The pup marched over to sniff at the herbs in her rockery. Ana laughed at something Jessica said.

"Jessie!" The voice swept over the hedge of roses, deeply male, and touched with exasperation and concern. "Jessica Alice Sawyer!"

"Uh-oh. He used my whole name." But Jessie's eyes were twinkling as she jumped to her feet. There was obviously little fear of reprisals.

"Over here! Daddy, I'm right over here with Ana! Come and see!"

A moment later, there was a man towering over the fairy roses. No gift was needed to detect waves of frustration, relief and annoyance. Ana blinked once, surprised that this rough-and-ready male was the father of the little sprite currently bouncing beside her.

Maybe it was the day or two's growth of beard that made him look so dangerous, she thought. But she doubted it. Beneath that dusky shadow was a sharp-featured face of planes and angles, a full mouth set in grim lines. Only the eyes were like his daughter's, a clear, brilliant blue, marred now by an expression of impatience. The sun brought out glints of red in his dark, tousled hair as he dragged a hand through it.

From her perch on the ground, he looked enormous. Athletically fit and disconcertingly strong, in a ripped T-shirt and faded jeans sprung at the seams.

He cast one long, annoyed and unmistakably distrustful glance at Ana before giving his attention to his daughter.

"Jessica. Didn't I tell you to stay in the yard?"

"I guess." She smiled winningly. "Daisy and I heard Ana singing, and when we looked, she had this butterfly right on her hand. And she said we could come over. She has a cat, see? And her cousin has horses, and her other cousin has a cat and a dog."

Obviously used to Jessie's rambling, her father waited it out. "When I tell you to stay in the yard, and then you're not there, I'm going to worry."

It was a simple statement, made in even tones. Ana had to respect the fact that the man didn't have to raise his voice or spout ultimatums to get his point across. She felt every bit as chastened as Jessie.

"I'm sorry, Daddy," Jessie murmured over a pouting lower lip.

"I should apologize, Mr. Sawyer." Ana rose to lay a hand on Jessie's shoulder. After all, it looked as if they were in this together. "I did invite her over, and I was enjoying her company so much that it didn't occur to me that you wouldn't be able to see where she was."

He said nothing for a moment, just stared at her with those water-clear eyes until she had to fight the urge to squirm. When he flicked his gaze down to his daughter again, Ana realized she'd been holding her breath.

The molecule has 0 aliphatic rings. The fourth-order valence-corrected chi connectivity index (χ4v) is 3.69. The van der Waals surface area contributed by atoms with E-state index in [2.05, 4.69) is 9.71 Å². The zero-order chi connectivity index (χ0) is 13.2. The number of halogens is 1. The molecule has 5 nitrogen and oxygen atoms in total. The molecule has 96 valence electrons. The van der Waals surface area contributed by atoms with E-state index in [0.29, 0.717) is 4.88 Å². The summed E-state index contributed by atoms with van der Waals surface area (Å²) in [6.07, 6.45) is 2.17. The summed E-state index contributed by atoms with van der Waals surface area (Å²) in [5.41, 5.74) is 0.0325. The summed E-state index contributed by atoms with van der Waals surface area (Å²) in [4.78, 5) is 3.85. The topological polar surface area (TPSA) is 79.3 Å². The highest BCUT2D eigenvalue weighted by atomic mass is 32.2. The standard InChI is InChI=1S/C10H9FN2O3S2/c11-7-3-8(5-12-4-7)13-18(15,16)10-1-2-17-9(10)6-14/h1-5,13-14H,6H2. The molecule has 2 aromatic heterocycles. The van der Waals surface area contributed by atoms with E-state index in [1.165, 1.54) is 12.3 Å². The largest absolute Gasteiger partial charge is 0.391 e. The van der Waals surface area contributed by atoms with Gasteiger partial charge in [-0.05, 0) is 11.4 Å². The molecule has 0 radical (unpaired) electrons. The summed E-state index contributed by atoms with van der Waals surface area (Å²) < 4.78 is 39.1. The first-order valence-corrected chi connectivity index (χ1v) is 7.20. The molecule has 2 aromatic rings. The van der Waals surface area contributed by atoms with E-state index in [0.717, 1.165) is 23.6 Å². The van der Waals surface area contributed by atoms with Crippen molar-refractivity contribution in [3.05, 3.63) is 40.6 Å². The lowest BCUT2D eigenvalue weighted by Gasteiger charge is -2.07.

"You should take Daisy over and feed her."

"Okay." Jessie hauled the reluctant pup into her arms, then stopped when her father inclined his head. "And thank Mrs…?"

"Miss," Ana supplied. "Donovan. Anastasia Donovan."

"Thank Miss Donovan for putting up with you."

"Thank you for putting up with me, Ana," Jessie said with singsong politeness, sending Ana a conspirator's grin. "Can I come back?"

"I hope you will."

As she stepped through the bushes, Jessie offered her father a sunny smile. "I didn't mean to make you worry, Daddy. Honest."

He bent down and tweaked her nose. "Brat." Ana heard the wealth of love behind the exasperation.

With a giggle, Jessie ran across the yard, the puppy wriggling in her arms. Ana's smile faded the moment those cool blue eyes turned back to her.

"She's an absolutely delightful child," Ana began, amazed that she had to wipe damp palms on her shorts. "I do apologize for not making certain you knew where she was, but I hope you'll let her come back to visit me again."

"It wasn't your responsibility." His voice was cool, neither friendly nor unfriendly. Ana had the uncomfortable certainty that she was being weighed, from the top of her head to the bottom of her grass-stained sneakers. "Jessie is naturally curious and friendly. Sometimes too much of both. It doesn't occur to her that there are people in the world who might take advantage of that."

Equally cool now, Ana inclined her head. "Point taken, Mr. Sawyer. Though I can assure you I rarely gobble up young girls for breakfast."

He smiled, a slow curving of the lips that erased the harshness from his face and replaced it with a devastating appeal. "You certainly don't fit my perception of an ogre, Miss Donovan. Now I'll have to apologize for being so abrupt. She gave me a scare. I hadn't even unpacked yet, and I'd lost her."

"Misplaced." Ana tried another cautious smile. She looked beyond him to the two-story redwood house next door, with its wide band of windows and its curvy deck. Though she was content in her privacy, she was glad it hadn't remained empty long. "It's nice to have a child nearby, especially one as entertaining as Jessie. I hope you'll let her come back."